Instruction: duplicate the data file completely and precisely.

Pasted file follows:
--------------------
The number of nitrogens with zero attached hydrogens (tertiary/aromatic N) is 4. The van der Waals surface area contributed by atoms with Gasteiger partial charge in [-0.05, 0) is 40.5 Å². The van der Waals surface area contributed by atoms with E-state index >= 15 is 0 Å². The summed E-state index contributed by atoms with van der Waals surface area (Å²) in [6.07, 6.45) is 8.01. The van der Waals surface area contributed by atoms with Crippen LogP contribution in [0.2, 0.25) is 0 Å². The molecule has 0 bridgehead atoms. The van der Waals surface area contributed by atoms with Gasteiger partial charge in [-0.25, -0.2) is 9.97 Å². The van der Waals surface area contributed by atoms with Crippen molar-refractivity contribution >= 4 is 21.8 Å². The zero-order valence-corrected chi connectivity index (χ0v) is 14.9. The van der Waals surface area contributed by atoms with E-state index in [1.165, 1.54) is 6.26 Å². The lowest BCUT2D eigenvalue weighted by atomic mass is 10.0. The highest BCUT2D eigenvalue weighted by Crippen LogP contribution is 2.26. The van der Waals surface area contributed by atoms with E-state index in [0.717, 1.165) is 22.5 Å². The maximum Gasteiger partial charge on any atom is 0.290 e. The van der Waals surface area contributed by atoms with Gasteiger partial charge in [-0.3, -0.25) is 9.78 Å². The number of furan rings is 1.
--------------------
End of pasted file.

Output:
The number of nitrogens with zero attached hydrogens (tertiary/aromatic N) is 4. The van der Waals surface area contributed by atoms with Gasteiger partial charge in [-0.05, 0) is 40.5 Å². The van der Waals surface area contributed by atoms with E-state index >= 15 is 0 Å². The summed E-state index contributed by atoms with van der Waals surface area (Å²) in [6.07, 6.45) is 8.01. The van der Waals surface area contributed by atoms with Crippen LogP contribution in [0.2, 0.25) is 0 Å². The molecule has 0 bridgehead atoms. The van der Waals surface area contributed by atoms with Gasteiger partial charge in [-0.25, -0.2) is 9.97 Å². The van der Waals surface area contributed by atoms with Crippen molar-refractivity contribution >= 4 is 21.8 Å². The zero-order valence-corrected chi connectivity index (χ0v) is 14.9. The van der Waals surface area contributed by atoms with E-state index in [1.165, 1.54) is 6.26 Å². The lowest BCUT2D eigenvalue weighted by atomic mass is 10.0. The highest BCUT2D eigenvalue weighted by Crippen LogP contribution is 2.26. The van der Waals surface area contributed by atoms with E-state index in [0.717, 1.165) is 22.5 Å². The maximum Gasteiger partial charge on any atom is 0.290 e. The van der Waals surface area contributed by atoms with Gasteiger partial charge in [-0.3, -0.25) is 9.78 Å². The number of furan rings is 1.